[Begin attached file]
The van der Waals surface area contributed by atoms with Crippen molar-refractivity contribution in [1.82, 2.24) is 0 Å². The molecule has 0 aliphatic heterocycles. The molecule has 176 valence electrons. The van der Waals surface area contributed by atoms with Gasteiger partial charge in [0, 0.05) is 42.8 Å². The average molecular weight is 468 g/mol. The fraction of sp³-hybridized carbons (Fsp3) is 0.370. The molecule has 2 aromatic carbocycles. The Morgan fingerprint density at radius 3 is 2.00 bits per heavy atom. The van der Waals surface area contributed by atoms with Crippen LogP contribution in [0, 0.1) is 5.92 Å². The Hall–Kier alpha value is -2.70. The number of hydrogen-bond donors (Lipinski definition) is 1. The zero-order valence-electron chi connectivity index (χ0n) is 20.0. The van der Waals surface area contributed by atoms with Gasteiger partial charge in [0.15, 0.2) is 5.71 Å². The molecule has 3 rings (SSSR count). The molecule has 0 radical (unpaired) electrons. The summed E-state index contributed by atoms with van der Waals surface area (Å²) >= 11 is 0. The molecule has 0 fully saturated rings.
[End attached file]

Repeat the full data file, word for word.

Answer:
The van der Waals surface area contributed by atoms with Crippen molar-refractivity contribution in [1.82, 2.24) is 0 Å². The molecule has 0 aliphatic heterocycles. The molecule has 176 valence electrons. The van der Waals surface area contributed by atoms with Gasteiger partial charge in [0, 0.05) is 42.8 Å². The average molecular weight is 468 g/mol. The fraction of sp³-hybridized carbons (Fsp3) is 0.370. The molecule has 2 aromatic carbocycles. The Morgan fingerprint density at radius 3 is 2.00 bits per heavy atom. The van der Waals surface area contributed by atoms with Crippen LogP contribution in [0, 0.1) is 5.92 Å². The Hall–Kier alpha value is -2.70. The number of hydrogen-bond donors (Lipinski definition) is 1. The zero-order valence-electron chi connectivity index (χ0n) is 20.0. The van der Waals surface area contributed by atoms with Gasteiger partial charge in [0.15, 0.2) is 5.71 Å². The molecule has 3 rings (SSSR count). The molecule has 0 radical (unpaired) electrons. The summed E-state index contributed by atoms with van der Waals surface area (Å²) >= 11 is 0. The molecule has 0 fully saturated rings.